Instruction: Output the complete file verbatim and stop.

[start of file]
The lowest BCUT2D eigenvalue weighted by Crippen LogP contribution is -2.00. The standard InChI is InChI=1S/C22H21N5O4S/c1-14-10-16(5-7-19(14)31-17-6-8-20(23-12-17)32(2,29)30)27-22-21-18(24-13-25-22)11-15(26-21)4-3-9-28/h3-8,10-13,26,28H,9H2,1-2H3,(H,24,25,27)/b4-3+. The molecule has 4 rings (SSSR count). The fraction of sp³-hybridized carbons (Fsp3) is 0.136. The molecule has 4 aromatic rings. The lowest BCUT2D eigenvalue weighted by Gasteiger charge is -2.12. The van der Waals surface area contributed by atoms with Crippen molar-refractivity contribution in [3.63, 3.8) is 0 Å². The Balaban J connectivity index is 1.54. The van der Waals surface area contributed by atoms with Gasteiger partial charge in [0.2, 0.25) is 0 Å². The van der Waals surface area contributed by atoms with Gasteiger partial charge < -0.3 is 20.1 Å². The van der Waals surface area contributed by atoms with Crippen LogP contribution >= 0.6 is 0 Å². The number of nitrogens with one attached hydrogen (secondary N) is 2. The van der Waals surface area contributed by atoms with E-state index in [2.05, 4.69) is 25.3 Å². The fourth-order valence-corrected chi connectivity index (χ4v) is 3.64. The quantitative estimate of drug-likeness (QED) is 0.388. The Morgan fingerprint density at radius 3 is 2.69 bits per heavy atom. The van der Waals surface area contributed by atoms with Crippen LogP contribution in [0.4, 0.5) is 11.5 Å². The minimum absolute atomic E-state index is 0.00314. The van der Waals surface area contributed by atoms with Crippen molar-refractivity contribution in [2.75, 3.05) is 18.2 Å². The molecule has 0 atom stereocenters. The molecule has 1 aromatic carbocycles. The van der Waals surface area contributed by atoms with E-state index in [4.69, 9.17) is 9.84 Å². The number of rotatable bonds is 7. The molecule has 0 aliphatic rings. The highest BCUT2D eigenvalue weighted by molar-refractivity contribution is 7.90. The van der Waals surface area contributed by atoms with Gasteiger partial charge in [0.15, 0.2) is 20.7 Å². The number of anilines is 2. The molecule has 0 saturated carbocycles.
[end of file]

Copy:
The lowest BCUT2D eigenvalue weighted by Crippen LogP contribution is -2.00. The standard InChI is InChI=1S/C22H21N5O4S/c1-14-10-16(5-7-19(14)31-17-6-8-20(23-12-17)32(2,29)30)27-22-21-18(24-13-25-22)11-15(26-21)4-3-9-28/h3-8,10-13,26,28H,9H2,1-2H3,(H,24,25,27)/b4-3+. The molecule has 4 rings (SSSR count). The fraction of sp³-hybridized carbons (Fsp3) is 0.136. The molecule has 4 aromatic rings. The lowest BCUT2D eigenvalue weighted by Gasteiger charge is -2.12. The van der Waals surface area contributed by atoms with Crippen molar-refractivity contribution in [3.63, 3.8) is 0 Å². The Balaban J connectivity index is 1.54. The van der Waals surface area contributed by atoms with Gasteiger partial charge in [0.2, 0.25) is 0 Å². The van der Waals surface area contributed by atoms with Gasteiger partial charge < -0.3 is 20.1 Å². The van der Waals surface area contributed by atoms with Crippen LogP contribution >= 0.6 is 0 Å². The number of nitrogens with one attached hydrogen (secondary N) is 2. The van der Waals surface area contributed by atoms with E-state index in [2.05, 4.69) is 25.3 Å². The fourth-order valence-corrected chi connectivity index (χ4v) is 3.64. The quantitative estimate of drug-likeness (QED) is 0.388. The Morgan fingerprint density at radius 3 is 2.69 bits per heavy atom. The van der Waals surface area contributed by atoms with Crippen LogP contribution in [0.4, 0.5) is 11.5 Å². The minimum absolute atomic E-state index is 0.00314. The van der Waals surface area contributed by atoms with Crippen molar-refractivity contribution in [2.75, 3.05) is 18.2 Å². The molecule has 0 atom stereocenters. The molecule has 1 aromatic carbocycles. The van der Waals surface area contributed by atoms with E-state index in [4.69, 9.17) is 9.84 Å². The number of rotatable bonds is 7. The molecule has 0 aliphatic rings. The highest BCUT2D eigenvalue weighted by molar-refractivity contribution is 7.90. The van der Waals surface area contributed by atoms with Gasteiger partial charge in [0.15, 0.2) is 20.7 Å². The number of anilines is 2. The molecule has 0 saturated carbocycles.